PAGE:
By Mary Graham, Executive Director, Children's Village

A July 16th article by Anya Kamenetz, National Public Radio, Teachers With Student Debt: The Struggle, The Causes And What Comes Next, highlighted the challenges of student debt that thousands of American teachers face each month.  The author collected and analyzed data from more than 2,000 respondents to a Teacher Student Debt survey.  Student debt among teachers was specifically selected as an area of study because of a confluence of current issues, including chronic concerns over low teacher compensation amid calls to improve teacher quality; the rising cost of higher education; the increasing reliance on loans to pay for it; and changing policies from the Trump administration.

Comments from the survey included:

"I am overloaded and struggling. It's terrifying."
"I feel like I'll be making the last payment from my grave."
"It is an albatross around my neck. Years of paying and I feel like I'm getting nowhere."
"My monthly payment is estimated at one-fourth my total income. Even at that rate, I will take more than 10 years to pay off my loans."

Contrast those comments with those gathered from teachers of young children that benefit from the T.E.A.C.H. scholarship:

“I secured employment and received a T.E.A.C.H scholarship, and my life has turned around.  I was able to work to take care of my children while I was going to school. Moreover, I was given time to study and reimbursement for books and travel. These support systems are important to a person like me, who has been on her own since the age of 16 and does not have much of a support system at home. I was the first in my family to even go to college, so I am so proud of myself!”

“As a single parent, I pretty much live paycheck to paycheck and receiving a T.E.A.C.H. scholarship was my ONLY way to accomplish the goal of attaining an Associate’s degree.”

T.E.A.C.H. (Teacher Education And Compensation Helps) Early Childhood® is a national program of the North Carolina Child Care Services Association designed to help address the need for a well qualified, fairly compensated and stable early childhood education (ECE) workforce.  The T.E.A.C.H. strategy includes five C’s:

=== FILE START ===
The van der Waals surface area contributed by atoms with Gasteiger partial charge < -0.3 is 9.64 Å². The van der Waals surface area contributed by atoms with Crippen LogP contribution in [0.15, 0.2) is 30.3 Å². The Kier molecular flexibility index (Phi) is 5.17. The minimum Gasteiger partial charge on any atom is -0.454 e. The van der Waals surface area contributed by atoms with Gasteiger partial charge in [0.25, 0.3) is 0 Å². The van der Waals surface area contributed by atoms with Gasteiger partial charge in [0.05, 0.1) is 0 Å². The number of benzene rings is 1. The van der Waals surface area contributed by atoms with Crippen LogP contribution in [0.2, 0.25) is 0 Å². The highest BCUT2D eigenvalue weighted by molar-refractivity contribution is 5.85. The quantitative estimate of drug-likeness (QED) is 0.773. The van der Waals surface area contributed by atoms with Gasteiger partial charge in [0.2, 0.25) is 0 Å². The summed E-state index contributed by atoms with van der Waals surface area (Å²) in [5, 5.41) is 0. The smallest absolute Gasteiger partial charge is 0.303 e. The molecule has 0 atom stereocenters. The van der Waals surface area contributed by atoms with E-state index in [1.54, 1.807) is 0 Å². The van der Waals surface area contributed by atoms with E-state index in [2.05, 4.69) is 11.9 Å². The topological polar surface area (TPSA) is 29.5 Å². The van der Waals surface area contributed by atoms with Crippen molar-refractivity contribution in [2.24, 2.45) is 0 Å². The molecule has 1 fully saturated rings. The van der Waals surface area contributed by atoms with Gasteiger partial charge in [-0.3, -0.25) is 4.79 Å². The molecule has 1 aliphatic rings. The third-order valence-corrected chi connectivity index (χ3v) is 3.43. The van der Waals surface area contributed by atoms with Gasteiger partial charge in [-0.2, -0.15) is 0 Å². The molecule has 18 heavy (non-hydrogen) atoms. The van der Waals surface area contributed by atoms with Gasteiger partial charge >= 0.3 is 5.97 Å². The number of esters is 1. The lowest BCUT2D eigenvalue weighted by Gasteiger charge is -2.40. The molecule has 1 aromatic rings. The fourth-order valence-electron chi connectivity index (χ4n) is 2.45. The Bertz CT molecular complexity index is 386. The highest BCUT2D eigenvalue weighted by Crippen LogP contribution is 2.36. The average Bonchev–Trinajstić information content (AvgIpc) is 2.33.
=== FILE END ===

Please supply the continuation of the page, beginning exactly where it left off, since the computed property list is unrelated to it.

-- Comprehensive Scholarships provide support for the ECE workforce to access college courses, certificates, and degrees in early childhood education resulting in no student debt, using a shared cost approach.  

-- College Education requires completion of a specified number of credit hours per contract at a participating college or university coupled with support from T.E.A.C.H. counselors who aid recipients in successfully navigating college processes and finding needed resources to increase core knowledge.

-- Compensation mandates increased compensation through the provision of a bonus and/or a raise for recipients who complete their education in a prescribed period of time to support the economic viability of staff.

-- Commitment establishes a contract between employee, employer, and T.E.A.C.H. that requires the recipient to remain in the sponsoring program for a specified period of time (generally one year) after they receive their education to reduce staff turnover.

-- Counselors support each recipient with a state-based T.E.A.C.H. Counselor able to assist the student in securing a scholarship, navigating the college processes, setting goals, and monitoring progress and needs.

In Pennsylvania, the T.E.A.C.H. program is funded by the Commonwealth via the Office of Child Development and Early Learning, administered by Pennsylvania Child Care Association (PACCA), and includes nearly 25 participating Institutions of Higher Education.  The Fiscal Year 17-18 budget allocates nearly $2.8 million, which is anticipated to fund more than 1,000 scholarships.

In order to be eligible applicants must:

  1. Work approximately 25-30 hours per week directly with children in a DHS-certified child care program participating in Pennsylvania’s Quality Rating Improvement System, Keystone STARS, Head Start or PreK Counts Program;